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RashadM

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The downside of Twitter journalism

Posted by: | December 6, 2009 | No Comment |

NOTE: This post isn’t directly related to the class readings, but I thought it would be nice to end the semester with an issue in journalism today. Many journalists in 2009 have a good grasp of new media techniques they can use to increase their online readership. Many beat reporters have blogs to publish insider […]

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Is it really anybody’s business?

Posted by: | December 6, 2009 | No Comment |

When we discuss press freedom in our History of Journalism class, we usually center our discussions on government restrictions on publications throughout history. These governments would target newspapers which blasted authoritative figures, examples being kings and the Catholic Church. Today, the press has various high-impact public figures to blast, and restrictions (at least in the […]

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The modern day owner of the press

Posted by: | December 3, 2009 | No Comment |

In class, we like to talk about how we’ve come full-circle in many aspects of news coverage. Using the Internet, we have expanded our “Edge,” much like people did hundreds of years ago with the invention of written news. Our wire services are influenced by a collaboration between New York newspapers, who sent reporters on […]

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Imagine reading something like this in a newspaper today: “We learn from the Albany Daily Advertiser of yesterday from the Buffalo Commercial Advertiser of Saturday….” That quote, taken from the Dec. 2, 1841 issue of the Boston Evening Transcript (and quoted in Mitchell Stephens‘ “A History of News“) was standard fare for early newspapers before […]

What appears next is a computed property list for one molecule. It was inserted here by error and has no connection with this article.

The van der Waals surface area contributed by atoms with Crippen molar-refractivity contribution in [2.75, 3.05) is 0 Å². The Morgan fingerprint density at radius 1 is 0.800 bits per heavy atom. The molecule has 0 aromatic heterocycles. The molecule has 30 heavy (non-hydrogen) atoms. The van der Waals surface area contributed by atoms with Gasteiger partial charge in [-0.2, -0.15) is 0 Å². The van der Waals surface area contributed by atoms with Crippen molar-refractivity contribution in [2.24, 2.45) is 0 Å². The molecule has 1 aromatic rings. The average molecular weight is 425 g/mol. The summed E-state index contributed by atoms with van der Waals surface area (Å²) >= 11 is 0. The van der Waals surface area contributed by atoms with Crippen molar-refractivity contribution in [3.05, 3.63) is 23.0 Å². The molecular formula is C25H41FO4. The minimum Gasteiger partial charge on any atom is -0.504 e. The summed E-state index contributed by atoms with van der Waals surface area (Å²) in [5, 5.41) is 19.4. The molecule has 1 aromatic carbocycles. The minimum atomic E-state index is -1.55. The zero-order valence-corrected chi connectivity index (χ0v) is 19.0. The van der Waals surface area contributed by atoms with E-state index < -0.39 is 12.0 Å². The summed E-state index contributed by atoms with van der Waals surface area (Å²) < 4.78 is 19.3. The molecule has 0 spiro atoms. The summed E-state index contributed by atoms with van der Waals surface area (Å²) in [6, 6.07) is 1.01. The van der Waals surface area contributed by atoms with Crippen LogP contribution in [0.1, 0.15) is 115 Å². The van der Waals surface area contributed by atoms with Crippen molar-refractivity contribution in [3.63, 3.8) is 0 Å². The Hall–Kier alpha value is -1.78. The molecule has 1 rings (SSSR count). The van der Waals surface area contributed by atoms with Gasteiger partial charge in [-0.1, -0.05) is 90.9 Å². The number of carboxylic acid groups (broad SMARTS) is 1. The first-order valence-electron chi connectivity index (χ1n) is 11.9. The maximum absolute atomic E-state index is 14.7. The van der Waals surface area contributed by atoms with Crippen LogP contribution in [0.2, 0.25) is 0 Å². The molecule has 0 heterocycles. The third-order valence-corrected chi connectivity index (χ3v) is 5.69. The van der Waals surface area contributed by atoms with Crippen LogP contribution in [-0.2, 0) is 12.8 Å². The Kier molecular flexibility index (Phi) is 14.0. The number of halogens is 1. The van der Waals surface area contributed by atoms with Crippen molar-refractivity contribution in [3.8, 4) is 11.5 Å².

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Rise of the paper haters

Posted by: | November 5, 2009 | No Comment |

Disdain for the news media is a theme that runs through the fabric of our society. Think of the various ways the flow of information ticks people off: Unrelenting coverage of smear campaigns touches off firestorms of political analysis. Various political figures today (and throughout history) think the media are out to get them. Many […]

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A history of aggregation

Posted by: | October 22, 2009 | No Comment |

When Julius Caesar first made government records public, audiences other than wealthy elites and government officials finally had access to Roman news. With the access, came the urge to tell. With this mindset, pen and paper, aggregation was born. Early aggregators copied the posted news by hand and then sent them in “packets” to whoever […]

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Johann Gutenberg‘s name — and the year 1450 — will forever be linked to the printing press, but there is more credit to go around. Chinese civilizations introduced movable type in 950, according to the chronological timeline in Mitchell Stephens‘ “A History of News.” As it follows, early Chinese news publication systems were some of […]

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Run, Pheidippides!

Posted by: | September 17, 2009 | No Comment |

Demosthenes, the Greek orator (and quote-machine), wrote in the First Philippic that Athenians were obsessed with news by word of mouth. “Thus we all go about framing our several tales,” he said. Almost 150 years earlier, this obsession was on display for all to see. The courier/messenger Pheidippides ran from the Greek city Marathon to […]

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